October 16-17, 2017

This workshop will focus on information storage, coding, and transmission properties that exist among structural and sequential features of biopolymers and proteins. Of particular interest are the prospects for developing new sequence-to-structure analytics and a more general understanding of functional, information-bearing mechanisms of DNA and RNA.

Objectives: Finding New Ways to Process DNA Data

The prevailing framework of sequence alignment tacitly assumes that DNA "information" is tantamount to the nucleotide sequence itself.  But alternative perspectives could be useful.

Suppose for a moment that the simple relations among positions in nucleotide in sequences alone inadequately characterize the biological information associated with the segment of DNA or RNA. 

This workshop aims primarily to investigate new ways to assess information contained in DNA sequences. The universal transcription into folded RNA may suggest that sequence and structure have to be considered together in the context of information inference.

The workshop will specifically:

  1. Explore prospects for novel notions of sequence similarity, using structure as well as sequence. 
  2. Consider the possible impact on instrumentation and analytical infrastructure, should important shape/sequence analytic paradigms emerge.

Presentations: Invited Speakers and Abstracts

All research presentations will be broadcast on Facebook Live from 9 AM-4 PM EST on Oct. 16. Click here to download our full symposium agenda.

keynote speaker michael watermanMichael Waterman
Professor of Biological Sciences
University of Southern California

Professor Waterman studies molecular sequence data using computational approaches. His work concentrates on the creation and application of mathematics, statistics and computer science to molecular biology, particularly to DNA, RNA, and protein sequence data. Professor Waterman is the co-developer of the Smith-Waterman algorithm for sequence comparison and of the Lander-Waterman formulas for physical mapping and sequencing.

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shrikant maneShrikant Mane
Yale Center for Genome Analysis

Under the leadership of Shrikant Mane, the Yale Center for Genome Analysis has established itself as as one of the world's most scientifically productive and accomplished genome centers. He has published more than 100 papers in reputed journals. He is also one of the principal investigators of a $12 million grant from NIH/NHGRI to establish the Yale Center for Genome Analysis.

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Chris BarrettChris Barrett
Executive Director and Professor
Biocomplexity Institute of Virginia Tech

A leader in interdisciplinary research, Chris Barrett has cultivated a scientific organization active in theoretical and applied research in complex systems, particularly those related to biological and social computation, interdependent societal infrastructures, computational epidemiology, and synthetic information systems. His personal research is largely devoted to the development and use of large-scale, high-performance synthetic information systems.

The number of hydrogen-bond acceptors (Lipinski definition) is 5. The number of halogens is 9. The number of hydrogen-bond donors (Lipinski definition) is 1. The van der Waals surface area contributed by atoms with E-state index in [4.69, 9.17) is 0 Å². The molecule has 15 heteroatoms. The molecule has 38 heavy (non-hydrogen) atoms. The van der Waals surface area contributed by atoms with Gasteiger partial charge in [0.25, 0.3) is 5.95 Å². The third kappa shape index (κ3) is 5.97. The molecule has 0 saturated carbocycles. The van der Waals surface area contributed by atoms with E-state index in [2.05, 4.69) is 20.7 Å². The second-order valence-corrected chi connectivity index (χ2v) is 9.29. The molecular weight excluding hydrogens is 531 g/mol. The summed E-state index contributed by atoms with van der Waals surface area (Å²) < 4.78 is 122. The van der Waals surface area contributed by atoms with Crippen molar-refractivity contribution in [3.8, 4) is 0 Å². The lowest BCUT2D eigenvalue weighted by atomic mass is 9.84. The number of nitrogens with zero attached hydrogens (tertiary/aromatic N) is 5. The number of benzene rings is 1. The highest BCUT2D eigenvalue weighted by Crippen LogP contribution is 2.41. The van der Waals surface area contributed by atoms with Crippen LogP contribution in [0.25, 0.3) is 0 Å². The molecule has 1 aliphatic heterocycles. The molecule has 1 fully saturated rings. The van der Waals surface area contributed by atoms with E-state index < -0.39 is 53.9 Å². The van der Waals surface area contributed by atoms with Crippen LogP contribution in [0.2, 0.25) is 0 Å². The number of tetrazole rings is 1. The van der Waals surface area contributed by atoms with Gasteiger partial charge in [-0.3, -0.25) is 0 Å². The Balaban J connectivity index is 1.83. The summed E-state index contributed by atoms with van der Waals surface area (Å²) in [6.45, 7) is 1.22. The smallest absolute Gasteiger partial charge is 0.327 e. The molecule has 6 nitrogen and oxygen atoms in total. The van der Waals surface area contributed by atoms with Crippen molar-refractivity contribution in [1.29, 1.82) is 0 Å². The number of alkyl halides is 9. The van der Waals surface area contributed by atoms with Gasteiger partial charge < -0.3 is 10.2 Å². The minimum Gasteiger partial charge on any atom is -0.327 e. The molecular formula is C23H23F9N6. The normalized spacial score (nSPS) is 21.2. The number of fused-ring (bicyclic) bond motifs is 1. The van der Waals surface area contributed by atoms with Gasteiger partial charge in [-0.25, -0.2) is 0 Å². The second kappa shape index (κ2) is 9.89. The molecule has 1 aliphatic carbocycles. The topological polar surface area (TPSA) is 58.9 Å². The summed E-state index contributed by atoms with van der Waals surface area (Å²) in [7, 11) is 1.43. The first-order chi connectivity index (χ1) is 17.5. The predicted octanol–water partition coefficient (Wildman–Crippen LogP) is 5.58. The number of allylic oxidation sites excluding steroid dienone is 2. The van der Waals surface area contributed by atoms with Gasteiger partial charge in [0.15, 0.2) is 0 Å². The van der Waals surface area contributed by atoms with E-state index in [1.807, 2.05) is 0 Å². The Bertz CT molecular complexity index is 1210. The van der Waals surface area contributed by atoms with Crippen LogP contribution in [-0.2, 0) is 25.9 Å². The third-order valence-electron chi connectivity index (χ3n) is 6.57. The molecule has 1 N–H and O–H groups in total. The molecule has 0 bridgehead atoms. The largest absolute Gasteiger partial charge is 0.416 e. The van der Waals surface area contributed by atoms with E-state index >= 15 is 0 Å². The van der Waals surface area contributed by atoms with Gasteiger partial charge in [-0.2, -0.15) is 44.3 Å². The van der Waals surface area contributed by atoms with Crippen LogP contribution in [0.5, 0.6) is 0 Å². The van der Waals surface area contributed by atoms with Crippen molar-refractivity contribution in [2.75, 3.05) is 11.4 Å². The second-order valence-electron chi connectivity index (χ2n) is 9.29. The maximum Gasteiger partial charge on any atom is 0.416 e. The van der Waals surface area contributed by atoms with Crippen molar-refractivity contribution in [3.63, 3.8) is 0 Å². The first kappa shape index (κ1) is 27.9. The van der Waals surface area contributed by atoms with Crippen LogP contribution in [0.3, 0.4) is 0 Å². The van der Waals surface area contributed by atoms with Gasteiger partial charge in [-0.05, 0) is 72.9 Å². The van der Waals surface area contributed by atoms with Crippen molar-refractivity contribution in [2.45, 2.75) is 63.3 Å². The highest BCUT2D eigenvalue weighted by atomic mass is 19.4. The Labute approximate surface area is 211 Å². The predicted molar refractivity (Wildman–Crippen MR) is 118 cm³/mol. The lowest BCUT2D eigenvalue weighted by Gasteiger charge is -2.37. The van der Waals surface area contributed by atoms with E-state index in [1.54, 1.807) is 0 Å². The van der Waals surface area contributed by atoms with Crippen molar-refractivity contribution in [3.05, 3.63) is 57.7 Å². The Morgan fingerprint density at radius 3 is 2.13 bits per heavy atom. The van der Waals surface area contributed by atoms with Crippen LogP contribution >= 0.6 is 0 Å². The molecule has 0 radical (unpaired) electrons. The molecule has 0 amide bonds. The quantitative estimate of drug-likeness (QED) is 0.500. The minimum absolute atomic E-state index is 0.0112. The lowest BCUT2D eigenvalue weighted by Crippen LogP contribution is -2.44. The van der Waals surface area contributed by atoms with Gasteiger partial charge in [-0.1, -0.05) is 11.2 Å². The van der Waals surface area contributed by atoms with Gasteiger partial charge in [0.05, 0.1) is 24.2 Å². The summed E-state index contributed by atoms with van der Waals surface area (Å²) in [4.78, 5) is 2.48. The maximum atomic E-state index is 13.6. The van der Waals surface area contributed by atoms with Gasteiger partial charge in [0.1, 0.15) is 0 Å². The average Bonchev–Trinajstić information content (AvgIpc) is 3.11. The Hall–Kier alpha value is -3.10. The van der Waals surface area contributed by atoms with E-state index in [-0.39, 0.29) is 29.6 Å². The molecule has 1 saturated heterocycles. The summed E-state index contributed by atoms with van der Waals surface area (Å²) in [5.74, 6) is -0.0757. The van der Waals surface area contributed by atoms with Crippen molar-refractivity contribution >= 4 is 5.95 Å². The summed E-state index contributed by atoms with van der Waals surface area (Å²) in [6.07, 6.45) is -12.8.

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christian reidysChristian Reidys
Director and Professor
Mathematical Biocomplexity Laboratory

Since 2016, Christian Reidys has served as the Biocomplexity Institute of Virginia Tech's Thermo Fisher Scientific Fellow in Advanced Systems for Information Biology. His research interests are pure and discrete mathematics, computational biology, molecular evolution, structure, prediction and evolution of RNA, DNA combinatorics and information theory, and the topology of large data sets.

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roger changRoger L. Chang
Postdoctoral Fellow
Harvard Medical School

Roger Chang's research interests include engineering synthetic RNA nanostructures that self-assemble in bacterial cells. He developed a landmark model for structural systems biology of metabolism, applied towards the study of radioresistance in D. radiodurans. He earned his Ph.D. in Bioinformatics and Systems Biology from the University of California San Diego.

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karissa sanbonmatsuKarissa Sanbonmatsu
Theoretical Biology Biophysics Group
Los Alamos National Laboratory

The Sanbonmatsu team uses computational and experimental approaches to understand the mechanism of a diverse array of non-coding RNA systems, including ribosomes, riboswitches and long non-coding RNAs. Originally focusing on large-scale simulations of the ribosome, her group has expanded into joint computational/experimental studies of riboswitches and purely experimental studies of long non-coding RNAs. 

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Supporters: Our Symposium Sponsors

This symposium was made possible through the generous support of Thermo Fisher Scientific and Buchanan Ingersoll & Rooney PC. 

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